Now, at long last, there is something called Indian literature outside India -- graspable, identifiable, readable. Perhaps as definable as the Latin American literature. The empire has accepted it as a literary sundowner. The market has legitimised it as India's mother tongue. For a generation which was born and brought up in English, Rushdie made storytelling possible. But are their stories ``proving to be a stronger and more important body of work than most of what has been produced in the vernacular languages?'' The question is as problematic as defining India. Rushdie has pitted the linear progression of Indian writing in English against the anarchy of vernacular writing. But most of Rushdie's children, with some rare exceptions, are novelists of `education'. Imagination is secondary. That may perhaps explain why the history captured by Mukul Kesavan's Rolleiflex is as dry and heartless as a doctoral thesis (Simon Schama's history is more imaginative).
Elsewhere in this world, novelists are declaring that memory is art's alternative to history. In the package deal of post-Rushdie fiction, India is an avant garde tourist creation. And so photogenic. Borrow another Rollieflex, or, like Vikram Chandra, shoot another monkey.
Is then the other India, the vernacular India, aesthetically superior? There are of course quite a lot of social realist junk, meta-copies of distant metaphors, experiments which owe their failure to second-hand bookshops. But there are also writers who are crying out for a Gregory Rabassa, an Edith Grossman, a William Weaver, or a Linda Asher translators who have made Marquez, Eco and Kundera international bestsellers. At least one of them, whom Rushdie has condescendingly mentioned in his New Yorker essay (which also happens to be his introduction to The Vintage Book of Indian Writing), is a novelist punished by the remoteness of his own language. In the marketplace of India Imagined, O.V. Vijayan is as remote as Malayalam. His Khasak is an invisible country; the sheer magic of his ancestral saga has been denied an international audience.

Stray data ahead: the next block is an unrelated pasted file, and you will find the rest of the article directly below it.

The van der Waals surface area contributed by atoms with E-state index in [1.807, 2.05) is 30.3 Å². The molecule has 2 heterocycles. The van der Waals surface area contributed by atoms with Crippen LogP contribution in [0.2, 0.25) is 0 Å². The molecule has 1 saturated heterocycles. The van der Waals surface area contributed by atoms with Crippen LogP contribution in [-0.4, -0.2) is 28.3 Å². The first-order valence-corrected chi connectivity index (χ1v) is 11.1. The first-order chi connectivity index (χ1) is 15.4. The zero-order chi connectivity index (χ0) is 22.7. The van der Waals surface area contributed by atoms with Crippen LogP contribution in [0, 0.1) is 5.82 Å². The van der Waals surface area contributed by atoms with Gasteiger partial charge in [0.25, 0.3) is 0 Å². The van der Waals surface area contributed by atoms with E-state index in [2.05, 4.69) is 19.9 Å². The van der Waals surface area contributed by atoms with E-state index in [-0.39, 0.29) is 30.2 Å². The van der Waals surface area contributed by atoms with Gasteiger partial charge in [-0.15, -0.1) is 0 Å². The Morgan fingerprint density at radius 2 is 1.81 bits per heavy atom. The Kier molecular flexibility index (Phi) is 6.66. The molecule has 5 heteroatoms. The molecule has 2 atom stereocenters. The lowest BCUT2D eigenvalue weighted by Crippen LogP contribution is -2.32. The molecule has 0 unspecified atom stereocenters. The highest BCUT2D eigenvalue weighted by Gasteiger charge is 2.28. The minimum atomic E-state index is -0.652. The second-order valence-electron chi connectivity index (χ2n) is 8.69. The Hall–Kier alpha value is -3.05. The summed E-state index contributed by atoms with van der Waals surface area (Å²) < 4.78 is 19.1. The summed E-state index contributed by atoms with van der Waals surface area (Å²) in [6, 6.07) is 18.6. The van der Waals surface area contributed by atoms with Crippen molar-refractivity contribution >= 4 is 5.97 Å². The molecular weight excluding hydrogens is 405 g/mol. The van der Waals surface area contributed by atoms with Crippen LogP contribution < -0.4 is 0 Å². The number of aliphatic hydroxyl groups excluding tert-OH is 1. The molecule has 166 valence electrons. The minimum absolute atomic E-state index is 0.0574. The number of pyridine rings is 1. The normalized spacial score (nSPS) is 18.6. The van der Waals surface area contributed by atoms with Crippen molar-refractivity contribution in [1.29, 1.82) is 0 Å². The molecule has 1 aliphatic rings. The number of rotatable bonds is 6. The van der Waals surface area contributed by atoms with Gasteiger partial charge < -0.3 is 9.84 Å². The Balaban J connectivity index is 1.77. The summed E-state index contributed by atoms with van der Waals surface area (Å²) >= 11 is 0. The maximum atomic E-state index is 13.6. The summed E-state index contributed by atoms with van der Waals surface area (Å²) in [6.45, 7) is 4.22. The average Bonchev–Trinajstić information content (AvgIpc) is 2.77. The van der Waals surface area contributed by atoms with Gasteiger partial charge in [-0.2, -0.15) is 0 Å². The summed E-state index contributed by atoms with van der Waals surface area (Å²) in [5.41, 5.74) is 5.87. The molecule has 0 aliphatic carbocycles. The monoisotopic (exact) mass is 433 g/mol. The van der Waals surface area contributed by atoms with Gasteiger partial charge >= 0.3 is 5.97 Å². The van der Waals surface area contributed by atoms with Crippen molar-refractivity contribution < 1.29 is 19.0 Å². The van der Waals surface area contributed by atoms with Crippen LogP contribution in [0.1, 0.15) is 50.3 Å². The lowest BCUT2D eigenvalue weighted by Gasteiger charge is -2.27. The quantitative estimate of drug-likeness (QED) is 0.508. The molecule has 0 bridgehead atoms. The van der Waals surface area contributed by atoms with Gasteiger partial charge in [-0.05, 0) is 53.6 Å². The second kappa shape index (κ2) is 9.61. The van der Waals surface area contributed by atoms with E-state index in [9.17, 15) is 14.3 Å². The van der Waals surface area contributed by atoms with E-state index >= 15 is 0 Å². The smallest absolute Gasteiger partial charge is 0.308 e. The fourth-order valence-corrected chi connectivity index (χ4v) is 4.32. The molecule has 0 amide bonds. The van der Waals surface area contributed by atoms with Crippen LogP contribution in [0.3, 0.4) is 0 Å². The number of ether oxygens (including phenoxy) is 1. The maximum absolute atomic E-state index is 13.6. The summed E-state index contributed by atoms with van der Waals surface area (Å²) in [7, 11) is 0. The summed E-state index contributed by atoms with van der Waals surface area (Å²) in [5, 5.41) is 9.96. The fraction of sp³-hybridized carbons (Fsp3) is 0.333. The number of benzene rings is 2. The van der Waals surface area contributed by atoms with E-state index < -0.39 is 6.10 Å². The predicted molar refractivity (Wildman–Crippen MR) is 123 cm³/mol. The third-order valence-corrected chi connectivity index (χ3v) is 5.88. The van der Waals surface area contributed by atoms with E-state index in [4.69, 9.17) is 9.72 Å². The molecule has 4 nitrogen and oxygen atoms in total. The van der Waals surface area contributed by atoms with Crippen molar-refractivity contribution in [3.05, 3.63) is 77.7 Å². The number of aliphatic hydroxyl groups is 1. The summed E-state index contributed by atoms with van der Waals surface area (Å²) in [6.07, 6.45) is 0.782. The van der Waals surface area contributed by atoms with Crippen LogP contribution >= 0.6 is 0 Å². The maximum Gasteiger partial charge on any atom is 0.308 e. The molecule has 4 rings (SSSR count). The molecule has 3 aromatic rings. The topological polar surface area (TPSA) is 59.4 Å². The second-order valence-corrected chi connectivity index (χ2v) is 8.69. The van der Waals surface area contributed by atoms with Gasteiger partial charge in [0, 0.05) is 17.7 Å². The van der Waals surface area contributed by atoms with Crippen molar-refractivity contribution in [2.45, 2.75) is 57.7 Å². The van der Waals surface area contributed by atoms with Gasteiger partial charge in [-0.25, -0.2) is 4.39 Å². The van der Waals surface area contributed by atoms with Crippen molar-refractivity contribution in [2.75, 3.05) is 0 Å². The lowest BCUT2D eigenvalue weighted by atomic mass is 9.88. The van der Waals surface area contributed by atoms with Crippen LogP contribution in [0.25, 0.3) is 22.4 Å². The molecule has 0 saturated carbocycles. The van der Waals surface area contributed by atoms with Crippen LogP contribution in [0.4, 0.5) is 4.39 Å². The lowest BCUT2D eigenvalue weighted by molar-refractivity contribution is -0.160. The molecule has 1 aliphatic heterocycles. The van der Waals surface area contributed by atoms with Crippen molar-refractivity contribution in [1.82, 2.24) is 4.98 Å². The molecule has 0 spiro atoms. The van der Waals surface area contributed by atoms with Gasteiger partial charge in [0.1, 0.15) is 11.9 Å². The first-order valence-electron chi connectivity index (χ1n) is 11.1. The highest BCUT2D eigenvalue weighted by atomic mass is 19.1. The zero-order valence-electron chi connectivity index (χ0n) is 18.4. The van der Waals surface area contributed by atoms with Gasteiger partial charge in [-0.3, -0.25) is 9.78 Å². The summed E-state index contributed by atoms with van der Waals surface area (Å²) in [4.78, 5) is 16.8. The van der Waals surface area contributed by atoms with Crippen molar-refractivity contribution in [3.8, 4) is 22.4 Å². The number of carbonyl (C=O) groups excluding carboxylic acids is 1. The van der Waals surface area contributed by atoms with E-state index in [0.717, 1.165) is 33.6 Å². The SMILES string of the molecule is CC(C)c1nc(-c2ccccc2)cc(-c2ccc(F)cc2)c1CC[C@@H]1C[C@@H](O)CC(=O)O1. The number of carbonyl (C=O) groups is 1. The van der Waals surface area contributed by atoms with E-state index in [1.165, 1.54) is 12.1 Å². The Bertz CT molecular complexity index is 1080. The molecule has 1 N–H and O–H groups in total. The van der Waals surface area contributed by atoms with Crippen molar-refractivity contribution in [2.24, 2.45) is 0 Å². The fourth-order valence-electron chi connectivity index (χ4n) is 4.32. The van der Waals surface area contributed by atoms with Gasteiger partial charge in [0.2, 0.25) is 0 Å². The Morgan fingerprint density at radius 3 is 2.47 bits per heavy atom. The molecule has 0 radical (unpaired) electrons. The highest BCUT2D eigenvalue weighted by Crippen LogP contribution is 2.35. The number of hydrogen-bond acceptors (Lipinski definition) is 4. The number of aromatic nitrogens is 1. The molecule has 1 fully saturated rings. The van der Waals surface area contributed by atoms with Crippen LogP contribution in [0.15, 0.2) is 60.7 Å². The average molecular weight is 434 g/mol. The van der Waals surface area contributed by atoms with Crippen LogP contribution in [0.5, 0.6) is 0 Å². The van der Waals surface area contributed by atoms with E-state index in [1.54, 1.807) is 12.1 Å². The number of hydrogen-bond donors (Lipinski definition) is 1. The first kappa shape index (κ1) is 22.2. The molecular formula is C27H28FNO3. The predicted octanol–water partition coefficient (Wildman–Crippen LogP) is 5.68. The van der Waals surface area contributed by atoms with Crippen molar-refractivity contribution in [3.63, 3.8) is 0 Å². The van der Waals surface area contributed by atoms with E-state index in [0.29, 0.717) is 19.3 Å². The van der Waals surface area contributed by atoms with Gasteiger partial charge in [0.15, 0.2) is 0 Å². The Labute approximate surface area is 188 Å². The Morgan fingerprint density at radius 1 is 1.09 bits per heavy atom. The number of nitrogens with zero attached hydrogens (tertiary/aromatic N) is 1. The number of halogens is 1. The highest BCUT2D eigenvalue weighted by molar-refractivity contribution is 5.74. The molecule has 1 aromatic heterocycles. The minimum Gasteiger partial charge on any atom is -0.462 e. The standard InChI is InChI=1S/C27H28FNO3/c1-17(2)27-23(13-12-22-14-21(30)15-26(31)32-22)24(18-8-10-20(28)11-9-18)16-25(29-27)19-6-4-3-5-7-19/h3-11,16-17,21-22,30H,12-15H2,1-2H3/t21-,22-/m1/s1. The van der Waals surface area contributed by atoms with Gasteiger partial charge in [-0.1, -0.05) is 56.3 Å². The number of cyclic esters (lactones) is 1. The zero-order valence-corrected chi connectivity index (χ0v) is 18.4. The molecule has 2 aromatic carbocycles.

He epitomises the loneliness of vernacular writing. As the Malgudi of Narayan, an exaggerated national monument, epitomises the banality of Indian writing in English. In languages like Bengali, Marathi and Kannada, you may find other examples. Travellers in the silk route between Narayan's Malgudi and Arundhati Roy's Ayemenem are unlikely to be aware of the enchanting bylanes of the vernacular countryside.
The countryside needs a tourism promoter. A translator who may not be as good as a Rabassa. ``The job of translation is a trial-and-error process,'' writes Umberto Eco, ``very similar to what happens in an Oriental bazaar when you're buying a carpet. The merchant asks 100, you offer 10, and after an hour of bargaining you agree on 50.'' True, even such a bad bargain may not fully work in Indian languages. To begin with, let the Sahitya Akademy find its translator from outside the classroom. Let the publisher accept the reality that vernacular imagination can be saleable if it is professionally translated. So that Rushdie can read pages other than his children's.You may have to wait till the next commemorative pause for that to happen. When India whispers its own story in translated language, Rushdie as well as the international aficionado of oriental imagination will realise that the empire has been writing back not in English alone, that there has been other stories as searing as Saleem Sinai's, that there are places more enchanting than Ayemenem.
Copyright © 1997 Indian Express Newspapers (Bombay) Ltd.